So I finally got around to finally watching Django Unchained this evening, and although it wasn’t my favourite Tarantino film, I still did enjoy it (for the record I think my dislike for Jamie Foxx is what took away from this movie). The other part of the film which I wasn’t crazy about was the music. As most people know, Tarantino is known for incorporating both well known, and some not so well known songs throughout all of his films. So with that in mind, I had a little conversation with a friend about some of the best uses of songs, found with in films created by Quentin Tarantino.
(for this weeks edition I will post the scene from the movie along with an actual version of the song….for those of you who don’t know Quentin Tarantino, some of the scenes could be mildly disturbing).
1 – Stuck In The Middle With You, Steelers Wheels (used in Reservoir Dogs)
What’s really great about this song is how beloved it really is, in the big scheme of things. Every cover band in the world has taken a shot at this jam at some point in their career. When you watch the scene in the movie the song almost adds a sick sort of comedy to a super crazy violent scene. It’s a wonderful blend of two extremes.
2 – Girl You’ll Be A Woman Soon, Urge Overkill (used in Pulp Fiction)
A fantastic job done on this tune, originally pumped out by Neil Diamond. When the song first starts, the evening for the two characters seems to be pretty well laid out…needless to say Tarantino does a great job of doing a complete turn of events and by the time this song is finished were set up for one of the most intense scenes he’s ever filmed.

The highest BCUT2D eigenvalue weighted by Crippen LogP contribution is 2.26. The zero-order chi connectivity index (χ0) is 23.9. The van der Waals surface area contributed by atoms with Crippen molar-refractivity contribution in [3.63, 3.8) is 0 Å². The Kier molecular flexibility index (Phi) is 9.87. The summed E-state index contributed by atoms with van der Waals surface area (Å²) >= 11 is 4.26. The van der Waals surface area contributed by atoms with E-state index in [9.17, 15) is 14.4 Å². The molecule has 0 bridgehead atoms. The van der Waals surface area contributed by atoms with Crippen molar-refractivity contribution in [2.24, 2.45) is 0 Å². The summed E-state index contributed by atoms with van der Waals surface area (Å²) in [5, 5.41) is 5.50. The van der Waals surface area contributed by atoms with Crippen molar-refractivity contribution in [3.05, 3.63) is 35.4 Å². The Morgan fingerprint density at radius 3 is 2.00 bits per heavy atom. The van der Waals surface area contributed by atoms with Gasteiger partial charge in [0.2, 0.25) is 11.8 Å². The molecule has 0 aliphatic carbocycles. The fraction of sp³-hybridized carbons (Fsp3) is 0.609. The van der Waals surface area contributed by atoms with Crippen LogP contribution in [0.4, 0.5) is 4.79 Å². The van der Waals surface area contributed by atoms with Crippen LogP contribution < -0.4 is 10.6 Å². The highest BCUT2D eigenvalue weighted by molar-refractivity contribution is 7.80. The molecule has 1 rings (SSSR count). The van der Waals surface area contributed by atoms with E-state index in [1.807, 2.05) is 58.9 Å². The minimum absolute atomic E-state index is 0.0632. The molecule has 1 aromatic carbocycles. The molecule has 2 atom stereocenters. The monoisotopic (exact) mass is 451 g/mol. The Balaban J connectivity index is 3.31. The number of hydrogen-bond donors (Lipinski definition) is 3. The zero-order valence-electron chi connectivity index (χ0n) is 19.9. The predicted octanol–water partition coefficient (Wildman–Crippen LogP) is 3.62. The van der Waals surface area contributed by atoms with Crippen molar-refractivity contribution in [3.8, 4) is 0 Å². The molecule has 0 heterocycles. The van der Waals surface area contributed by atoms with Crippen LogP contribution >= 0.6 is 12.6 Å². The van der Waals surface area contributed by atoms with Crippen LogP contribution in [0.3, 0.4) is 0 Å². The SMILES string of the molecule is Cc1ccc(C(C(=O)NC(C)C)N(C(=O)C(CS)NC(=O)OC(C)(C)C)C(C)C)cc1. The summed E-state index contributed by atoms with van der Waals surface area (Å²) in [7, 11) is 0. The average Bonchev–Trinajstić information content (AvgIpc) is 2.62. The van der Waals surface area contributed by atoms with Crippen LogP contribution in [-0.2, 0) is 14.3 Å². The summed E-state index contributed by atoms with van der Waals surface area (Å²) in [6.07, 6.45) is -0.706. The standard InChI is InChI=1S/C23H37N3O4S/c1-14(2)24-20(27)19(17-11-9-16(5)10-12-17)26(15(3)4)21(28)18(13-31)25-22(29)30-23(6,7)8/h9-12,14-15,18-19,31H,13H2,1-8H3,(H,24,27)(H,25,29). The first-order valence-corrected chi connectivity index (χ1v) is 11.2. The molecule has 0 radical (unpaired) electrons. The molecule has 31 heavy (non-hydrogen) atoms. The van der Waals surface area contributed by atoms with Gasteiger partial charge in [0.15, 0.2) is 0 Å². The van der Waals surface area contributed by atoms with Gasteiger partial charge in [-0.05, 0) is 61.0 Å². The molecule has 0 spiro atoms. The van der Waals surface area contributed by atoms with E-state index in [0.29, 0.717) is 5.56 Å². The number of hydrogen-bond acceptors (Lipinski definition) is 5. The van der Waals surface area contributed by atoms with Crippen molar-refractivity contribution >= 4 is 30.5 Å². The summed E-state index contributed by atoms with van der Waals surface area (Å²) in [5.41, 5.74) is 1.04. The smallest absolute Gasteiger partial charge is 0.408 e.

3 – Didn’t I Blow Your Mind This Time, The Delfonics (used in Jackie Brown)
Jackie Brown is probably my least favourite Tarantino film. I’ve tried to go back and re-watch it a few times, but always end up turning the DVD off. However, this song is an absolute gem and it does bring a certain level of realism to the scene.
4 – You Never Can Tell, Chuck Berry (used in Pulp Fiction)
Who doesn’t remember the dance off at Jack Rabbit Slims. Travolta finds his groove (both literally and figuratively) in this scene and movie. Breaking down in a twist, followed up with what I like to call the Bat dance (jump to the 1:30 mark) going right into the toe rise, this scene is fantastic. Eat your heart out Step Up.
5 – Please Don’t Let Me Be Misunderstood, Santa Esmeralda (used in Kill Bill Vol. 1)
Visually this has to be one of the best scenes Tarantino has ever put to film. The way the camera pans around and really accents the snow on the ground is just breathtaking and how about that track. You really can’t go wrong with a song that starts out with handclaps. It might not be one of the more noticeable songs he’s picked, but in my mind, it’s definitely memorable.